Friday, March 20, 2009

It's Called Terraforming, Michael !

It's unfortunate, not to mention ironic, that The Michael Medved Show, consistently one of the two most intellectually-satisfying programs in all of commercial newstalk radio syndication, also so often attracts some of the genre's more knuckleheaded callers.

(I won't deny that occasional contributor "Bryan in Seattle" is arguably one of those numbskulls; I'm just grateful Medved allows me on at all, perhaps evidence he enjoyed the experience when he graciously—and perspicaciously—guested on KIRO's Bryan Styble Program in August 2007.)

RadioactiveSeattle has rhapsodized several times previously about how Medved's program is always informative and frequently trenchant. But today his "Open Mind Friday" hour had a doozy of a call.

I shan't rant on how unwise it was for Medved a few years ago to whittle down by two-thirds his weekly open-line feature, but I sure will spill that he sometimes humors wrongheaded but well-meaning contributors. But this exchange flattered neither caller nor host.

An excited conservative global-warming skeptic named Tony made air from suburban Seattle, though one of his more left-leaning fellow Seattleites might term him a "denier". Port Orchard Tony was exasperated, exercised about how downright mad and "literally insane" some scientists are nowadays. Why? Because last night he was watching a National Geographic Channel documentary, with footage of some expert theorizing about adjusting the atmosphere of Mars to make it more hospitable to human life.

Never mind that the term "insane" should be, literally, restricted to that unfortunate handful of individuals lacking the reasoning faculties the rest of us are lucky enough to possess. But it's chutzpah for a sarcastic fellow who sounds like he'd be stymied by a simple quadratic equation to render a judgment of irrationality upon a scientific professional.

Now, I missed that NatGeo doc last night--the Batvision monitor here in the Batcave is on the fritz (and Alfred the butler, who doubles as my TV-repairman, is on his annual vernal vacation). But the types who generally end up being interviewed as scientific experts on that often first-rate network tend to be people who've navigated a rigorous technical curriculum while earning their Ph.D.s. in whatever. I'm not saying no cable documentary has ever aired an interview with a crackpot, but Tony came off as one of those guys who never made it much beyond 8th grade general science class.

The host sounded bemused by his caller's earnest but simpleminded lament. But more important, Medved seemed to have never heard of what set the guy off while watching NatGeo. In fact, it's an idea that's been discussed by astrophysicists for decades, and I'd even wager was first
broached by sci-fi writers sometime early in the 20th Century.

It's called terraforming, and it's a complex atmospheric process which, perhaps, man can someday successfully trigger on another body in our solar system. Or eventually, on some world in some other star system's planetary collection, if you prefer to peer far enough down the space-faring road. The goal is obvious: to effect eventual permanent atmospheric change to human advantage.

Whether we could ever end up having anything but a minuscule effect on a planetary scale is, of course, the central terraforming question...just as it remains the biggest global warming question. But many people who've looked at the chemistry and engineering challenges involved think it's feasible. While it may not ultimately turn out to be practical even should it ever be attempted on Mars or some larger planet's moon, it is an intriguing idea which might even work sometime in the distant future. Yet Medved treated the notion as if it were something which scientifically-literate people dismiss as flatly impossible, like perpetual motion or time travel into the historical past.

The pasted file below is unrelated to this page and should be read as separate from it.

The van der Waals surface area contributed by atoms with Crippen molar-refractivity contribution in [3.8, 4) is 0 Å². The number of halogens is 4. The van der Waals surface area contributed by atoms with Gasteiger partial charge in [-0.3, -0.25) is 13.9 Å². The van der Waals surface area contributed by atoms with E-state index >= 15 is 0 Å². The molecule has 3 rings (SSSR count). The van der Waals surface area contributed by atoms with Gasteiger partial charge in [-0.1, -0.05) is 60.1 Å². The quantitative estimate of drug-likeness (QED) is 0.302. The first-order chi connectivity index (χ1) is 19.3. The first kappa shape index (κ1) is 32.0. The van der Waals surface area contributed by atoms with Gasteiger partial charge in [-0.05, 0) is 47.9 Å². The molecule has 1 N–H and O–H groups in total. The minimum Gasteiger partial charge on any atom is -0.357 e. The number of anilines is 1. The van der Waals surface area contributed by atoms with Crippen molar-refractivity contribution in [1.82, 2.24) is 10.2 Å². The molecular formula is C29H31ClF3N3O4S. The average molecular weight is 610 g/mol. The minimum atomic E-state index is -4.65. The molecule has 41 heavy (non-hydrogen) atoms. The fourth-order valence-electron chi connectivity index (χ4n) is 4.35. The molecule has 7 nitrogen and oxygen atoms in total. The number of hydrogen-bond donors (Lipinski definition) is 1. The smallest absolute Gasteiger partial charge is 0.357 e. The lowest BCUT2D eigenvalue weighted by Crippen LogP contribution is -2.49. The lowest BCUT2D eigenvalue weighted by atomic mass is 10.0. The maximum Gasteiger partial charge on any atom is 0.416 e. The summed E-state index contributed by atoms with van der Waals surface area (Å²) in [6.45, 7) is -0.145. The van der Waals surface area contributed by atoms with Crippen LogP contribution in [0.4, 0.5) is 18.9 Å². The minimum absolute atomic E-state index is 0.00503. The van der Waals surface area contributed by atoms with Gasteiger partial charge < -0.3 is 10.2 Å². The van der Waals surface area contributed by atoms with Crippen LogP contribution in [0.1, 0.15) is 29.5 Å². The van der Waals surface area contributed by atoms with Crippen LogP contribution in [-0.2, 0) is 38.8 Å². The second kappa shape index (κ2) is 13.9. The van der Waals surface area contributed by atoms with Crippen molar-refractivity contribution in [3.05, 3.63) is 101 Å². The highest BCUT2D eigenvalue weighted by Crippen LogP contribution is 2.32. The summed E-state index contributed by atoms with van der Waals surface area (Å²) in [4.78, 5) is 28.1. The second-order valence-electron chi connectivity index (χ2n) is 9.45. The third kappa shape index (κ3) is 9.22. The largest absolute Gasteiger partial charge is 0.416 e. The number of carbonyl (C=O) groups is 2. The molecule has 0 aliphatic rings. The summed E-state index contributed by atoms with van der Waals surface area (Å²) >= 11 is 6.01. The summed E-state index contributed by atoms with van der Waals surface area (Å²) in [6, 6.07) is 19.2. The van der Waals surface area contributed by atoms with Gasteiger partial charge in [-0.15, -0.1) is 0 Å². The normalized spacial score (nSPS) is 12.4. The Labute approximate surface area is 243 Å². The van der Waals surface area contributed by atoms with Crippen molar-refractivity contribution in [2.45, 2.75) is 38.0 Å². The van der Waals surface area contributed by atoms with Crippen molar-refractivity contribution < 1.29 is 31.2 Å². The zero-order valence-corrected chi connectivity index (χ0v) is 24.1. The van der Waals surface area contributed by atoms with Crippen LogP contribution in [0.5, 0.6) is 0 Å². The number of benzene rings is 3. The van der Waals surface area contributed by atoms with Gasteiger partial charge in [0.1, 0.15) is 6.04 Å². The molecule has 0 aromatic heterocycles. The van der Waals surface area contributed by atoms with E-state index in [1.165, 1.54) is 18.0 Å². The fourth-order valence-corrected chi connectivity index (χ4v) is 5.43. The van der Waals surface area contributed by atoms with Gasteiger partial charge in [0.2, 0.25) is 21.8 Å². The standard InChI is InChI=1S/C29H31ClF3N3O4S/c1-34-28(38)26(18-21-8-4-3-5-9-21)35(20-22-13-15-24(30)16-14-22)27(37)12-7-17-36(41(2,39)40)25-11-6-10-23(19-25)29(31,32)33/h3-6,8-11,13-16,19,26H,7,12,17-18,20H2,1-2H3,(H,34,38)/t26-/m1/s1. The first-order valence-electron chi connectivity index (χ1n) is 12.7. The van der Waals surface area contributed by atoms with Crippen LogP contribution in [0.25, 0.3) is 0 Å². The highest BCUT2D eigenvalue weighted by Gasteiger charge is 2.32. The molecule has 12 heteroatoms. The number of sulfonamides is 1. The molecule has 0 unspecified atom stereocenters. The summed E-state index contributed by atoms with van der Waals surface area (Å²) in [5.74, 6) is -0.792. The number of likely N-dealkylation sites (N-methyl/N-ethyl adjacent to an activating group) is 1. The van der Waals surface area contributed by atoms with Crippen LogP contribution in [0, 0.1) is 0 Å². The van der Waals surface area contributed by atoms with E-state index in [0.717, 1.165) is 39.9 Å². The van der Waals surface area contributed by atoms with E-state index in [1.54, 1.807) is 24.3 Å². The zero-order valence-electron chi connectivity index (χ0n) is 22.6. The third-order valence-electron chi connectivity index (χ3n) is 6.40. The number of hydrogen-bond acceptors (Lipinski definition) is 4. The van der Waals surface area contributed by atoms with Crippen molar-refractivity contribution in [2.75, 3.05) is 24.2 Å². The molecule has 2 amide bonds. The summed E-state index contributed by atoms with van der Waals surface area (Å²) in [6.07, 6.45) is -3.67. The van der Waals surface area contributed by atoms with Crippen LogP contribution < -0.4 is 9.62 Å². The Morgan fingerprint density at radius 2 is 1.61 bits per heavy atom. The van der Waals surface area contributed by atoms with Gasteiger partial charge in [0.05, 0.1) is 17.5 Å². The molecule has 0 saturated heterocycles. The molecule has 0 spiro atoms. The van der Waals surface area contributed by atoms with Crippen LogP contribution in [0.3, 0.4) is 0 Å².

Tony didn't seem to understand is that this is a process that is figured to require at least a couple centuries for a planet the size of Mars. And, interestingly, that's about the same time-frame—macro by human standards but merely momentarily in the history of our atmosphere—on which global warming, which so concerns so many scientists, is theorized to work. Point is, terraforming ain't just Coast-to-Coast AM with George Noory-style malarky—it's serious, if hugely speculative, science. And it's a subject callers actually raised a couple or three times on my overnight KIRO open-line broadcasts.

Of course, I really ought to go critically easy on Medved for a while. As his listeners know, he just lost his father, Dr. David Medved, an accomplished nuclear scientist whom I gather was a remarkable man in several regards; he certainly raised at least one remarkable son.

I met the senior Medved on what turned out to be his final American book tour. And I was even privileged to talk physics with him for a good while alone in a side room prior to his cosmology lecture at the Discovery Institute a couple years ago. And as it happens, what claimed him at age 83 on March 11th in Jerusalem—lymphoma—is also the disease which killed Lewis Stibal ["Rush and McNabb, Tied Intelligently" archived 11/19/2008] at 64 on February 19, 1986 in St. Louis.

Oh, and while I've got astronomy on your mind: Happy Vernal Equinox. As you may know, it happened this morning, instantaneously sometime during the minute of 4:44 am Pacific Time.


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